From Book to Film: The Giver

the-giver lois-lowryI am familiar with dystopia, but I have read and watched very few works in this genre. Knowing that the film adaptation starring Jeff Bridges and Meryl Streep would open in theaters on Friday, I decided to read Lois Lowry’s The Giver (1993). It is a clear precursor to novels like Divergent (2011), but it took twenty years for an adaptation to appear on screen.

I rarely watch films in theaters, preferring to see DVDs at home. I still decided to see The Giver trailer, and I was disappointed. It reminded me of The Voyage of the Dawn Treader. C. S. Lewis’s third Narnia novel (1952) is lyrical and has little conflict, but Walden Media’s adaptation (2010) is filled with it. The main conflict is unnecessary and absurd. They ruined an excellent children’s book. Likewise, The Giver has mostly internal conflict; Jonas’ world does not feel like a dystopia until he meets the Giver. Yet dystopia and external conflict pervade the trailer. I also disliked the changes in Streep’s character, since her role in the novel was not threatening. So I hesitate to watch this film, even on DVD.

I wish a British producer had adapted Lowry’s novel. Americans often focus on action, to the detriment of character and atmosphere. The Giver (2014) is just the latest example.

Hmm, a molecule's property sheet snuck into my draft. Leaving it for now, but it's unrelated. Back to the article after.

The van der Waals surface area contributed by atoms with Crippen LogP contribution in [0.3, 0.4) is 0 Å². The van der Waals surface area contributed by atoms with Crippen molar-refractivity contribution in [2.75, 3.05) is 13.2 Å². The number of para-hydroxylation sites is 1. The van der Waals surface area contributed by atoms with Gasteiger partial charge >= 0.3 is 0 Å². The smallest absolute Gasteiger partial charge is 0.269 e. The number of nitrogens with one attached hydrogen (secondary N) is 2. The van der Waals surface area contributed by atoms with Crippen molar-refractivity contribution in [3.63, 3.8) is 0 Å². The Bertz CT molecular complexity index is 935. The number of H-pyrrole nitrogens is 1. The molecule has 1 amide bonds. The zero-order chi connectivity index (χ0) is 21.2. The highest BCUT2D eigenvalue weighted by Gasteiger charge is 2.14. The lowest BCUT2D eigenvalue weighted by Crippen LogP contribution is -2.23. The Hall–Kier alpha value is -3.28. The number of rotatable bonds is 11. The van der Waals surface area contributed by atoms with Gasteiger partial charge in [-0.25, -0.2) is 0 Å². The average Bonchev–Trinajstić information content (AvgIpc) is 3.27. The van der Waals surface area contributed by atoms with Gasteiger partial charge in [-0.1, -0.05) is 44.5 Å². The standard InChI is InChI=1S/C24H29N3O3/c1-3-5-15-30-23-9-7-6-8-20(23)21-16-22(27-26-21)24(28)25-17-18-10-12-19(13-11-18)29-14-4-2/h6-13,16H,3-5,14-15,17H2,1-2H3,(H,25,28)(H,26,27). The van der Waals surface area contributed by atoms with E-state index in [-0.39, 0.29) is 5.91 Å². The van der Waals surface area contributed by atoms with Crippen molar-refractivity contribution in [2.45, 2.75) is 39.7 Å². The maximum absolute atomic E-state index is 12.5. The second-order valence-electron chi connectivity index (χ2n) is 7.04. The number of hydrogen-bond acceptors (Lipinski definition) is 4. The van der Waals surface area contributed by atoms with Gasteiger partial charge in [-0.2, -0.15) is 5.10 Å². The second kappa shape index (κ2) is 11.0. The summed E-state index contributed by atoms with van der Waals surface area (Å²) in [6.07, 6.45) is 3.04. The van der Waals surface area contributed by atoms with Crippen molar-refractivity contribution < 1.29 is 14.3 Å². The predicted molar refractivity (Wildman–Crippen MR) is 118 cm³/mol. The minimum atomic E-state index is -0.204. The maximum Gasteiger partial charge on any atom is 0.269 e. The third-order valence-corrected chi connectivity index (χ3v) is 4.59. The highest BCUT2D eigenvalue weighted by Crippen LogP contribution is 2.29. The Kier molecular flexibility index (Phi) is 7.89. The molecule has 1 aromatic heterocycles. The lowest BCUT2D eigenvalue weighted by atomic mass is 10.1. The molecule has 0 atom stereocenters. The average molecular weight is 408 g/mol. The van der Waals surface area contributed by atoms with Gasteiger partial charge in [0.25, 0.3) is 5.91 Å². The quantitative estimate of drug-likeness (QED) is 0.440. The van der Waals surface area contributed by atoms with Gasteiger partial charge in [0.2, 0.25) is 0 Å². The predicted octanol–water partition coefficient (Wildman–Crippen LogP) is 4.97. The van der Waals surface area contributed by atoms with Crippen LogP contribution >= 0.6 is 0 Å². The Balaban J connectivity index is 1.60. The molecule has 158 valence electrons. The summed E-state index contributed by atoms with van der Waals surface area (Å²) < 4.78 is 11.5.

5 thoughts on “From Book to Film: The Giver

    • You’re right. They can be misleading. “Noah” (2014) was an excellent example. I preferred the trailer to the film. I still can’t see a reason for not only expanding the Chief Elder’s role (Streep) to making it a scary one. Jonas’ world never felt like a utopia either. The trailer’s tone was wrong, so unlike the book. I can live with making Jonas and his friends older, but not this. I’d love to know what others think, people who actually had a chance to watch the film.


    • I read all the IMDb and Metacritic reviews, so I was right about the trailer. This script trashed the book, just like Dawn Treader. But Walden isn’t responsible. The book is closer to 1950s Pleasantville than the film’s sci-fi world. They got Jonas’ meeting with the Giver wrong too, making it an unpleasant accident rather than his adult assignment. And the Chief Elder is supposed to be benevolent, not Streep’s ‘wicked witch of the west.’ Ugh.


  1. I was terribly disappointed by this movie. Not because the movie was bad or anything (it was, but that’s not the point), but because the book is honestly a favorite of mine. A shame that Hollywood can’t seem to get it right, once again. Nice post!


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